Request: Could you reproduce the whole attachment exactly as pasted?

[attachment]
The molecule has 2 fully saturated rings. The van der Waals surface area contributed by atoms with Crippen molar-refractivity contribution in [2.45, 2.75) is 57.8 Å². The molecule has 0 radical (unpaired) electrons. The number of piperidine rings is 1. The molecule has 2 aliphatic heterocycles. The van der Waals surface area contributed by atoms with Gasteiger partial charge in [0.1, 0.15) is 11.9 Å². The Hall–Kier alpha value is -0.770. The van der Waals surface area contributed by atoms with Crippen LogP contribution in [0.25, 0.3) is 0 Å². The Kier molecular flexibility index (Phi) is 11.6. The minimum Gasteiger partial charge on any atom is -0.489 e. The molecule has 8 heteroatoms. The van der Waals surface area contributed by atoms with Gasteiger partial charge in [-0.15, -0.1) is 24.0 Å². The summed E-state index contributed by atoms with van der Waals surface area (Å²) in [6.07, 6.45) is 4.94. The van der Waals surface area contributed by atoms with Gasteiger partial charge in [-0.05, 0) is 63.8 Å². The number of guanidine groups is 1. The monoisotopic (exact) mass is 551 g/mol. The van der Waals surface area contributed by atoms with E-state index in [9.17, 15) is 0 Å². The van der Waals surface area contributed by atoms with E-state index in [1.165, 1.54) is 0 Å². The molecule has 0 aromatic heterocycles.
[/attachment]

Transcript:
The molecule has 2 fully saturated rings. The van der Waals surface area contributed by atoms with Crippen molar-refractivity contribution in [2.45, 2.75) is 57.8 Å². The molecule has 0 radical (unpaired) electrons. The number of piperidine rings is 1. The molecule has 2 aliphatic heterocycles. The van der Waals surface area contributed by atoms with Gasteiger partial charge in [0.1, 0.15) is 11.9 Å². The Hall–Kier alpha value is -0.770. The van der Waals surface area contributed by atoms with Crippen LogP contribution in [0.25, 0.3) is 0 Å². The Kier molecular flexibility index (Phi) is 11.6. The minimum Gasteiger partial charge on any atom is -0.489 e. The molecule has 8 heteroatoms. The van der Waals surface area contributed by atoms with Gasteiger partial charge in [-0.15, -0.1) is 24.0 Å². The summed E-state index contributed by atoms with van der Waals surface area (Å²) in [6.07, 6.45) is 4.94. The van der Waals surface area contributed by atoms with Gasteiger partial charge in [-0.05, 0) is 63.8 Å². The number of guanidine groups is 1. The monoisotopic (exact) mass is 551 g/mol. The van der Waals surface area contributed by atoms with E-state index in [9.17, 15) is 0 Å². The van der Waals surface area contributed by atoms with E-state index in [1.165, 1.54) is 0 Å². The molecule has 0 aromatic heterocycles.